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Managing Stress With Diet

Stress can take a toll on your body’s natural defenses, but eating the right foods can offer us some much needed support.  Everyone feels tired, pressed for time, or just plain stressed during different times. During these times, we often reach for convenience or junk food.  High-calorie or sugary foods only make us think we feel better.  Eating healthy food through conscious choices can actually change our bodies’ natural stress response so that we actually feel better.

 

market-fresh-1318340Vitamin C:

Adding vegetables and fruit with Vitamin C are a great way to decrease our stress response.  Research shows people who consume high doses of Vitamin C before high-stress activities have lower blood pressure and recover faster from the hormone surge of cortisol that is released when we’re anxious.

        Tip: Try Peppers.  Red peppers contain twice as much Vitamin C as oranges (90mg vs. 45mg).

 

Omega-3:

The DHA (Docosahexaenoic acid) found the omega-3 fatty acids has been found to reduce anxiety by up to 20% when eaten at least twice a week.

 

        Tip: Try fatty fish low in mercury.  Examples are sardines, cod, salmon, shrimp, or scallops.

 

Magnesium:

People with low magnesium levels, which is most of us, are more likely to have elevated C-reactive protein (CRP) levels. Adults with high CRP levels are more stressed and at a greater risk for depression. Magnesium helps regulate cortisol and blood pressure too. And since magnesium gets flushed out of the body when you’re stressed, it’s crucial to get enough.

 

        Tip: Try Green leafy vegetables.  Beans, brown rice, and bananas can be high in magnesium.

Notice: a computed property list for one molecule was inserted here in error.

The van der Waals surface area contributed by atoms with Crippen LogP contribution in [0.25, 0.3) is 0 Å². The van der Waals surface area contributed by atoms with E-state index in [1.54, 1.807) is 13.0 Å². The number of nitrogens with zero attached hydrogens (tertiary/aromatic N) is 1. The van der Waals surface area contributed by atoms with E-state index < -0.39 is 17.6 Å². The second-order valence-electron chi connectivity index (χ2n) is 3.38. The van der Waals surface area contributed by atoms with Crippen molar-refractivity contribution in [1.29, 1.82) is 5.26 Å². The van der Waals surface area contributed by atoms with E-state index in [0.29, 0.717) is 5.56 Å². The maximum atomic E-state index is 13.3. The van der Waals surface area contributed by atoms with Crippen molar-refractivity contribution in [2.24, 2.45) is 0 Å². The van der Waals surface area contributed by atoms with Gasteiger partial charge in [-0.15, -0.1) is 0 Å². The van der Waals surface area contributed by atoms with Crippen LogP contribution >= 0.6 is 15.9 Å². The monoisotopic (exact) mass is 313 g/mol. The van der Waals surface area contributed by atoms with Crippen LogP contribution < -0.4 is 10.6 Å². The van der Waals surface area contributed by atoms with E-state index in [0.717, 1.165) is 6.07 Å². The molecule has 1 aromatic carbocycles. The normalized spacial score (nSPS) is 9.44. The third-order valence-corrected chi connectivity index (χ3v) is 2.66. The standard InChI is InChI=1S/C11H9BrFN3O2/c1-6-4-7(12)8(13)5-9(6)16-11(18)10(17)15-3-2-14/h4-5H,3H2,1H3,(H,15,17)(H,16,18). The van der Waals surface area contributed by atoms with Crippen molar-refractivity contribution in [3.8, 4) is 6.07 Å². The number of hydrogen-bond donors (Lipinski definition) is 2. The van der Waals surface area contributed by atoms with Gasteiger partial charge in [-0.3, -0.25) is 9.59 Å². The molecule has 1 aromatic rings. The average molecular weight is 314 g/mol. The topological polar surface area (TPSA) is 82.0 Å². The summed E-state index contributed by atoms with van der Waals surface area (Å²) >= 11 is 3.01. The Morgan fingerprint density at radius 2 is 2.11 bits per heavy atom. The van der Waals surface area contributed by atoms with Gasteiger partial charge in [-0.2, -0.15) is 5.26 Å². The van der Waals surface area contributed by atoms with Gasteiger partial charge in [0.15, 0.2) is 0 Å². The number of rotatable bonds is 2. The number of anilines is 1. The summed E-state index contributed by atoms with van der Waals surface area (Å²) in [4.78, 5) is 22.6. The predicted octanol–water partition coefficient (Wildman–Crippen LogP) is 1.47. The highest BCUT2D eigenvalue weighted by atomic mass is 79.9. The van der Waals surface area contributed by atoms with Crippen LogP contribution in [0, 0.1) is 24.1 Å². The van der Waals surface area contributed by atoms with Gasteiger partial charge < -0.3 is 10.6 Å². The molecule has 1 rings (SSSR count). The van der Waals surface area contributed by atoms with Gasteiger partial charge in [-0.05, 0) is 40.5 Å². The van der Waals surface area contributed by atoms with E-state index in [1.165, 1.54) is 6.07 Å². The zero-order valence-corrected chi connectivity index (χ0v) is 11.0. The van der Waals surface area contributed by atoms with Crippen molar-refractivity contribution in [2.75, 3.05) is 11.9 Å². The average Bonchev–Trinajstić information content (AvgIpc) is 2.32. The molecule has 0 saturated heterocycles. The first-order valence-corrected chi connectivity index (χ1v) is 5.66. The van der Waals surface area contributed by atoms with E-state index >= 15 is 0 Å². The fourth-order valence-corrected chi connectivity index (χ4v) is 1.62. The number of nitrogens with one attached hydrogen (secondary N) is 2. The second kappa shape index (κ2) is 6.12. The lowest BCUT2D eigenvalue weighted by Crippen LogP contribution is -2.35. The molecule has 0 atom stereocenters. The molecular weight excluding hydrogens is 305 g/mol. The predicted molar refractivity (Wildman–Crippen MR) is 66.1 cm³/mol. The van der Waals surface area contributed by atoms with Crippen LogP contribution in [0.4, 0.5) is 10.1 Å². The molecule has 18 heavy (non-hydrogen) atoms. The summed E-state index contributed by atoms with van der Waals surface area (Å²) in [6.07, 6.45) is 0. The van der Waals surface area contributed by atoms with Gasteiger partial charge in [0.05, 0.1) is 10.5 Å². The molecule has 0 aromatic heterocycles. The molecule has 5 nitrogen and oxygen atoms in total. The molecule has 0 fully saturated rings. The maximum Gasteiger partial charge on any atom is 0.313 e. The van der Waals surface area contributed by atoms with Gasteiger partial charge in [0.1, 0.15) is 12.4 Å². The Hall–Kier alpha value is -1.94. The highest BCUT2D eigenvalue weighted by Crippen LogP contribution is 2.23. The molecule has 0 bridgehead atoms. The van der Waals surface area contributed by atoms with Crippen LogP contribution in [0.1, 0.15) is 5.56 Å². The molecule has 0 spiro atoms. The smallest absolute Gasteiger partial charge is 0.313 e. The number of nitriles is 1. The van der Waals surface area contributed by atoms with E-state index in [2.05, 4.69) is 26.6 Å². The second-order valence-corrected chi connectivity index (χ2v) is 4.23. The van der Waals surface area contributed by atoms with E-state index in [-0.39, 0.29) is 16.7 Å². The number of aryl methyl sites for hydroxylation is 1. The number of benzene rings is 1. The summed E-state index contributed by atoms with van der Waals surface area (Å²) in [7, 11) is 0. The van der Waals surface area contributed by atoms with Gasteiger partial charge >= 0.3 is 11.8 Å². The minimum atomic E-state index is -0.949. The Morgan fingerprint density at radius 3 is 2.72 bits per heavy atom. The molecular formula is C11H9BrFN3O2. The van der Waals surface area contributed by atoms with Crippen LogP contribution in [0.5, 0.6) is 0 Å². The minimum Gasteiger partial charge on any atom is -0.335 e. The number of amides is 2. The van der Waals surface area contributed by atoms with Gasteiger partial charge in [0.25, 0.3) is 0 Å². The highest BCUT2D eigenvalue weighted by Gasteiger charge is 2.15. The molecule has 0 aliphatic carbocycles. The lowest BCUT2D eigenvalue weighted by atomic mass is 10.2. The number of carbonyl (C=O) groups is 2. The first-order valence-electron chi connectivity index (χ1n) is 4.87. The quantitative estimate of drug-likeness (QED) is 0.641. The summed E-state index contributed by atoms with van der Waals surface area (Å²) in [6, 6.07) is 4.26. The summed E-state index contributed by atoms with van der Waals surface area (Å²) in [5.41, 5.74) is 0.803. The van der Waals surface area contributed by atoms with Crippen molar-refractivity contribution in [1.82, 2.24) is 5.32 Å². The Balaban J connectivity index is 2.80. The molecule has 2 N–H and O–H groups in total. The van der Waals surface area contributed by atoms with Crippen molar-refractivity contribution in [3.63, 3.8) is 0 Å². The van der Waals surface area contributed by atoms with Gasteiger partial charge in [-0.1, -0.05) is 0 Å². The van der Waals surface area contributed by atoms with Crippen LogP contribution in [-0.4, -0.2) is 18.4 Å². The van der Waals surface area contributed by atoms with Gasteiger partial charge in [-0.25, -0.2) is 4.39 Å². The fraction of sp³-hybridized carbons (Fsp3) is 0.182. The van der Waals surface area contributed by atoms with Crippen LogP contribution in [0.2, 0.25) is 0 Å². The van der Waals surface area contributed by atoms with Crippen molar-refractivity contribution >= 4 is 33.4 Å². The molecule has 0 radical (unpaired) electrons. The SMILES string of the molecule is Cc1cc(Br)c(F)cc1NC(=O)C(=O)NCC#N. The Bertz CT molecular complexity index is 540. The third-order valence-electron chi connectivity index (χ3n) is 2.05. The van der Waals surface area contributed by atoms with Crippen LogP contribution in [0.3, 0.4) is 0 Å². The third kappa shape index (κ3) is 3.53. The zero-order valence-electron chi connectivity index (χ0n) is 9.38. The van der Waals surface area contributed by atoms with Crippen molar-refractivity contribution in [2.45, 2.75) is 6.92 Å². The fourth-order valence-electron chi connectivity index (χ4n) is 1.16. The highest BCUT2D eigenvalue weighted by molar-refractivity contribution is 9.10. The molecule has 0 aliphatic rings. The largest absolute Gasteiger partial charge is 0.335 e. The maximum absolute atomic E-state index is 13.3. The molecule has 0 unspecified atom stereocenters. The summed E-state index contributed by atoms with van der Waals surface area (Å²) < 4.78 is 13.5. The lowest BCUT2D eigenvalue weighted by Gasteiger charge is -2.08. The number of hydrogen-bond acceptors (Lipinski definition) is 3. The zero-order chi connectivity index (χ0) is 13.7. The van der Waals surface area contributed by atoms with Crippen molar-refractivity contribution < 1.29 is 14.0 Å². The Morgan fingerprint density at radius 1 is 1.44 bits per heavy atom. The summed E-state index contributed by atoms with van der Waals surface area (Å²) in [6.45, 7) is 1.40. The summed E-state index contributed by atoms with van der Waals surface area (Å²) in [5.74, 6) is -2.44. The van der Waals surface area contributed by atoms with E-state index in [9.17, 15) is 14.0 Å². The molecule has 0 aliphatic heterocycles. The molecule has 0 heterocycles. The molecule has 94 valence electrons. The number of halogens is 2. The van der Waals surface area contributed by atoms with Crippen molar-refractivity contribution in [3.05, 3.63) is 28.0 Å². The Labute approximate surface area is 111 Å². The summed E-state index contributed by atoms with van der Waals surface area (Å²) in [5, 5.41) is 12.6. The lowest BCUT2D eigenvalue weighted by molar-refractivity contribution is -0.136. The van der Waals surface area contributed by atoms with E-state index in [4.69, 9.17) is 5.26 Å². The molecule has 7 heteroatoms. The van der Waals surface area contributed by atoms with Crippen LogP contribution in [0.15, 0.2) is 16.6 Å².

Complex Carbs:

Carb-eaters can feel calmer than those who sidestep carbs. Carb-avoiders reported feeling more stressed in studies.  Make sure you reach for complex-carbs from whole grains because they are digested more slowly and don’t spike blood sugar.

 

        Tip: Try Oatmeal.  Oatmeal or other whole grains also have magnesium, which is a bonus!

 

B-Vitamins:

Stress depletes your B vitamin stores. B-Vitamins keep our neurotransmitters in their happy place and help us handle the fight-or-flight stress response. Specifically, Vitamin B5 is very important for the adrenals and therefore helps with modulating stress. Good food sources include liver, meat, turkey, whole grains, potatoes, bananas, chilies, legumes, nutritional yeast, and molasses.

 

Lastly, balance your diet with a healthy amount of sleep and physical activity

 

Source:: Wilson JL. Clinical perspective on stress, cortisol and adrenal fatigue. Advances in Integrative Medicine, 2014;1(2):93-96.

 

Edited by: Lindsey Traudt, LCPC

 

 

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